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Aerodynamic effects of tyre deformation

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The aerodynamics on a Formula One car are refined to the nth degree, with engineers chasing the smallest gains to trim an extra hundredth of a second off lap times. As a result, no stone is left unturned in the quest for improvements. Being open-wheeled vehicles, the tyres of a Formula One car play a major role in its aero performance and, as such, understanding their impact here is an important part of optimising the car’s overall aero package. Tyres are dynamic entities though, so...

Regulations and CFD development part 2

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In my previous article on this subject I examined whether the Formula One regulations still make it possible to be creative with simulation methodology. In this article I want look at what those regulations implicitly prohibit, focusing predominantly on thermal applications.  The option to couple solvers is not limited to structural solvers. The new set of technical regulations in Formula One has put greater emphasis on cooling, and in turn on understanding heat transfer. This is an...

Are regulations stifling CFD development in Formula One?

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It has long been debated, and to an extent accepted, that the regulations have stifled creativity of design in Formula One, but is it now possible that this has spread to creativity in simulation methodology? The long and the short of it is yes, but the questions remain: is it possible to be creative within the regulations, and what do the current regulations implicitly prohibit? The regulations impose a limit on the combined use of CFD and wind tunnel time must fall below a limit line....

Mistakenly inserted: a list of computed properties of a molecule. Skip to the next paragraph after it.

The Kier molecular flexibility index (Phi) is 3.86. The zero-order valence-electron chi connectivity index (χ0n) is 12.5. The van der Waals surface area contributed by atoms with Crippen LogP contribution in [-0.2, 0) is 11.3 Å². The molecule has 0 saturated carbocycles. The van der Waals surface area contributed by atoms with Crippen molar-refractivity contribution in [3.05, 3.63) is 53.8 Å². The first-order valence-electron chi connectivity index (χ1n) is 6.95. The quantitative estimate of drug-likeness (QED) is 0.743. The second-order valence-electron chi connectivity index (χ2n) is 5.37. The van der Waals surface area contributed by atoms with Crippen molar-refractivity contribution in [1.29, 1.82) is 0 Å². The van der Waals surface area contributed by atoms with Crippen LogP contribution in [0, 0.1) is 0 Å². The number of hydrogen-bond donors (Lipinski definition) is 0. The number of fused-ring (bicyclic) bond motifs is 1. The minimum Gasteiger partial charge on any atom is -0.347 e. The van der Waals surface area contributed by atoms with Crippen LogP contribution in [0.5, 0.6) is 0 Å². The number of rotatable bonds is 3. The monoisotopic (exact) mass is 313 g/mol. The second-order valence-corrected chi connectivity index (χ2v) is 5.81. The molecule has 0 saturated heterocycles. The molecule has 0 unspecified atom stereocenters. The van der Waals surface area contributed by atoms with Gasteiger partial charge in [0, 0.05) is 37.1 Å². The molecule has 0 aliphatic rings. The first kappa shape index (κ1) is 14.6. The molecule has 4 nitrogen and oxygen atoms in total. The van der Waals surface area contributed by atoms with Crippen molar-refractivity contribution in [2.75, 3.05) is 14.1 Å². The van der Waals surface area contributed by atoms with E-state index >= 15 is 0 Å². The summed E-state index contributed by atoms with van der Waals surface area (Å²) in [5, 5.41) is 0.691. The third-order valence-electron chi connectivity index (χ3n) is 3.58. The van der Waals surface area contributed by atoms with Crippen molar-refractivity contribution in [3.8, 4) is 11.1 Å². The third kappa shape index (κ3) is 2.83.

Restrictions on aerodynamic testing

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Aerodynamic resource restrictions in Formula One were introduced in 2009 as a means to limit a team’s expenditure on aerodynamics. Large investments were being made in full-scale wind tunnels, computational clusters and on-track testing – investment that was getting out of control. To prevent an ‘arms race’, running full-size cars in a wind tunnel (WT), and track testing, were severely restricted. In addition, limits were placed on a team’s wind tunnel and CFD...

Managing brake cooling flows

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Under braking, the friction of the brake pads against the disc transfers the kinetic energy of the car into heat, which passes through the brake disc, pads and caliper. Unless this energy can be removed from these components then eventually they will fail, and there are three main mechanisms through which this heat can be dispersed – convection, conduction and radiation. By far the most efficient method of heat transfer from the brakes is through convection. This is achieved by blowing...